by Anthony Burgess

Anthony Burgess’ novel A Clockwork Orange has been called, “Brilliant,” “satirical,” “violent,” “political,” “shocking,” “darkly funny,” “savage,” “a modern classic,” and much more. The International award winning Stanley Kubrick film of the book is considered one of the greatest cinematic achievements in the history of film. So potent is this story of Government protecting the individual from himself for its own power, that the film was banned from Great Britain for twenty years. 

Few people are aware that Burgess himself wrote a stage version of the show, mostly to prevent anyone else from doing it, and even turned the piece into a Brechtean type musical, writing the lyrics himself to the music of Beethoven. Which theatre company in Milwaukee would undertake a production of this frightening fable about the meaning of human freedom? Off the Wall of course. 

With a cast of twenty and spectacular stage effects in their tiny jewelbox performing space, Director Dale Gutzman mounted what he considers to be the most challenging show of his career. The play swung from wild comedy to shocking violence and back again in the blink of an eye. Gutzman called the piece “Total Theatre,” in that it encompassed song, dance, intimate drama, and epic style. The director also paid homage to Kubrick’s film by incorporating some of its themes such as “ enlightenment vs. animal passion” and “symmetry vs. chaos” in the play’s staging and set decoration.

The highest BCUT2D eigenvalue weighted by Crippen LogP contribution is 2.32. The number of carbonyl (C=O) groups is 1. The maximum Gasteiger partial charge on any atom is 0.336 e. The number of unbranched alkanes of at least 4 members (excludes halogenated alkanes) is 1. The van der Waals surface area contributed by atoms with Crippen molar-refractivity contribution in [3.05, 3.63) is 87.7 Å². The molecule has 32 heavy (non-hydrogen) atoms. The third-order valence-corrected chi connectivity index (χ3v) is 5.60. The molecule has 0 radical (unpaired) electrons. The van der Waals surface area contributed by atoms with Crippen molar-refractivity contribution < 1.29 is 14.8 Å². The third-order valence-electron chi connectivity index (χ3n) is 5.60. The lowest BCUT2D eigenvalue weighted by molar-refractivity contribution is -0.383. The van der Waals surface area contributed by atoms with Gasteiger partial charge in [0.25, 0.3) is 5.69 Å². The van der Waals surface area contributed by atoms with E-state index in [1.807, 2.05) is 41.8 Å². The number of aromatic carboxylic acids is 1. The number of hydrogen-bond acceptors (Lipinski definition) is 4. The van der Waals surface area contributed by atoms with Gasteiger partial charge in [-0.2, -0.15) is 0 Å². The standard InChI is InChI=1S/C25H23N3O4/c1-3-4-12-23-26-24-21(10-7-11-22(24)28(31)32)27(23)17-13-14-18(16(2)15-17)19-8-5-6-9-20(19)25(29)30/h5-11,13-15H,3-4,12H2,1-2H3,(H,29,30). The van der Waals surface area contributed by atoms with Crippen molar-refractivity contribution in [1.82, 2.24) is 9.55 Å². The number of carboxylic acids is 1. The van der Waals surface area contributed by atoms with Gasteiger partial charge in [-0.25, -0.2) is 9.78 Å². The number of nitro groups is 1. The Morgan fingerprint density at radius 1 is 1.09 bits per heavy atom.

A Clockwork Orange is the story of Alex, a thoroughly nasty young thug who talks and sings in a brutal invented slang that brilliantly illustrates his and his friends’ social pathology. During their sadistic games of rape and robbery, Alex goes too far and commits murder. The State undertakes to reform Alex, to “redeem” him! But, at what cost? As powerful as today’s headlines, the play asks, “What is our freedom and security worth? What price is too much to pay for peace of mind?” 

Some dozen or so tunes have been created from Beethoven’s music, and these songs and dances comment on the action, characters, and sometimes the audience. 

Jeremy Welter, a resident member of Off The Wall Theatre played the role of Alex, the most challenging of his career. He never left the stage in the two hour and twenty minute production, and he underwent some of the most physically demanding and challenging tasks ever required of an actor. Mary Henricksen played his downtrodden mum, and Scott Sorensen his put-upon dad. Lawrence Lukasavage played Mr. Alexander, Alex’s alter ego, whom he cripples in a violent attack on him and his wife, played by Kristin Pagenkopf. Kirk Thomsen played Dr. Brodsky, the man who attempts to “cure” Alex by rendering him helpless to any kind of aggression, and Sharon Rise played his assistant Dr. Branom. David Roper played the Minister of the Interior, out to get votes at all costs, and Bob Hirschi played Mr. Deltoid, the parole officer. Others in the cast included; Nate Press, Kedrick Parham, and Nick Haubner as Alex’s “droogs.” Tom Welcenbach as the prison Warden, and James Henderson as the Chaplain.

November 2006